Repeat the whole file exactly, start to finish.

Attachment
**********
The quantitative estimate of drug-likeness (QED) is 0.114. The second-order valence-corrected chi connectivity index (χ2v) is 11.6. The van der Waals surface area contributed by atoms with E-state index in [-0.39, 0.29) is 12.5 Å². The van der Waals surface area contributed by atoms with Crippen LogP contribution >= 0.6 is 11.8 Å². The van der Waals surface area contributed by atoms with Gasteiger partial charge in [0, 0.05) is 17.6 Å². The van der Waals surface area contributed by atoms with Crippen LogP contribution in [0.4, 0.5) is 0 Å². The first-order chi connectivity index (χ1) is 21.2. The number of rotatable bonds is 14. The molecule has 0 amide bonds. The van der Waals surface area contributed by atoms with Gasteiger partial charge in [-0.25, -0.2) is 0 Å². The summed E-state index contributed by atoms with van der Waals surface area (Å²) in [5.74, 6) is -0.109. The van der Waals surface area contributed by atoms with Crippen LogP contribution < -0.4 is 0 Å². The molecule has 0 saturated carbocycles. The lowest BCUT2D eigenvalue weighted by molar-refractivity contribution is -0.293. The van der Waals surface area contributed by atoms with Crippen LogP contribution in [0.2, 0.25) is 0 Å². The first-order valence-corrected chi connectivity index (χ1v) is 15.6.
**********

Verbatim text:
The quantitative estimate of drug-likeness (QED) is 0.114. The second-order valence-corrected chi connectivity index (χ2v) is 11.6. The van der Waals surface area contributed by atoms with E-state index in [-0.39, 0.29) is 12.5 Å². The van der Waals surface area contributed by atoms with Crippen LogP contribution >= 0.6 is 11.8 Å². The van der Waals surface area contributed by atoms with Gasteiger partial charge in [0, 0.05) is 17.6 Å². The van der Waals surface area contributed by atoms with Crippen LogP contribution in [0.4, 0.5) is 0 Å². The first-order chi connectivity index (χ1) is 21.2. The number of rotatable bonds is 14. The molecule has 0 amide bonds. The van der Waals surface area contributed by atoms with Gasteiger partial charge in [-0.25, -0.2) is 0 Å². The summed E-state index contributed by atoms with van der Waals surface area (Å²) in [5.74, 6) is -0.109. The van der Waals surface area contributed by atoms with Crippen LogP contribution < -0.4 is 0 Å². The molecule has 0 saturated carbocycles. The lowest BCUT2D eigenvalue weighted by molar-refractivity contribution is -0.293. The van der Waals surface area contributed by atoms with Crippen LogP contribution in [0.2, 0.25) is 0 Å². The first-order valence-corrected chi connectivity index (χ1v) is 15.6.